According to this great answer, the MXNet framework powers Mathematica's new neural net functions. So I wanted to check and make sure the results agree for a pretrained network (available here: https://github.com/dmlc/mxnet-model-gallery).

I loaded the pretrained networks from MXNet:

net = NeuralNetworks`ImportMXNetModel[

However, after comparing the outputs from both MXNet's python example code and Mathematica - I found that the softmax-layer outputs were the same, but that all the others were subtly different. Eventually, I figured out that the encoders don't yield the same values as the preprocessing script.

Here's how the python preprocessing script works:

    Return @ d

And here's how the Mathematica "preprocessing script" works:

enc = NetEncoder[{"Image", {299, 299}, "MeanImage" -> 0.5}]

And they are not the same operations, here's the difference:

enter image description here

I'd like to be able to reproduce the same encodings that the real MXNet program does (because that's presumably how it was trained), is there any way to do this?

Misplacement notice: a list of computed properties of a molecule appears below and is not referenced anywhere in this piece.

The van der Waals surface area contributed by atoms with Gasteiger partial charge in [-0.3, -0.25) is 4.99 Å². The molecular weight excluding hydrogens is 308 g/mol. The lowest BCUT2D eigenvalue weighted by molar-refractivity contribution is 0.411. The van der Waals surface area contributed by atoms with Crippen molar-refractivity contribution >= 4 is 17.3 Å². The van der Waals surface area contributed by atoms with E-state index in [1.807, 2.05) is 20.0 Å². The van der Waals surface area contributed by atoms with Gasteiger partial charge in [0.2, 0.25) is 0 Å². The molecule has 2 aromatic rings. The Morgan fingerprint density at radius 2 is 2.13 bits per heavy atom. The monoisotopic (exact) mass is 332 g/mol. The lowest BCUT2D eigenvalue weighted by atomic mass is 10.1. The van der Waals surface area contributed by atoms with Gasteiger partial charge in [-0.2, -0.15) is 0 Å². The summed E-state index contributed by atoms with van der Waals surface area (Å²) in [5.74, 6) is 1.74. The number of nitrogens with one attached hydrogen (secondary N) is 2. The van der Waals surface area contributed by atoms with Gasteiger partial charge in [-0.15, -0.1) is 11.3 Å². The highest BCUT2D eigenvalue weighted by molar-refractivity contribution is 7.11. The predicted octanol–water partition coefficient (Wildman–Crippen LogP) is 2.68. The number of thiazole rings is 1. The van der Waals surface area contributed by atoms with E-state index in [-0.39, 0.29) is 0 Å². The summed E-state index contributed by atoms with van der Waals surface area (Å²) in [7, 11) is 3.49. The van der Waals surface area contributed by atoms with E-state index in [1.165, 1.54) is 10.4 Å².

1 Answer 1


Removing two lines from your code yields identical results:

mxPreprocess[img_] := 
 Module[{shape, xx, yy, se, crop, re, d}, 
  shape = ImageDimensions@img;
  se = Min@shape;
  yy = IntegerPart[(shape[[1]] - se)/2];
  xx = IntegerPart[(shape[[2]] - se)/2];
  (* crop = ImageTake[img, {xx, xx + se}, {yy, yy + se}]; *)
  re = ImageResize[(*crop*) img, {299, 299}] // Echo;
  d = ImageData[re] - 0.5;
  (* d = d/0.5 *);

img = ExampleData[{"TestImage", "Man"}]

Mathematica graphics

  d = mxPreprocess@img // Image

Mathematica graphics

dd = Transpose[enc@img, {3, 1, 2}]//Image

Mathematica graphics

(note that the Transpose is necessary here to convert from three color planes to one image plane with color triplets)

ImageDifference[d, dd]

Mathematica graphics

(ImageData[d] - ImageData[dd]) // MinMax
(* {-2.96855*10^-8, 0.} *)
  • $\begingroup$ But that line of cropping code is in preprocessing.py for a reason: github.com/dmlc/mxnet-model-gallery/blob/master/… One can't simply ignore it. $\endgroup$
    – user5601
    Aug 30, 2016 at 2:38
  • 1
    $\begingroup$ I understanding that, and by identifying the lines in the code that NetEncoder doesn't seem to use one could see whether it is possible to modify it through its input or output to yield the same result. The last step is easy, but it looks like NetEncoder rescales the whole image and not a cropped version as mxPreProcess does. This means you have to put a padding around your input image to get the same result. That looks like much effort without any gain. Why don't you simply use mxPreProcess itself? $\endgroup$ Aug 30, 2016 at 6:42

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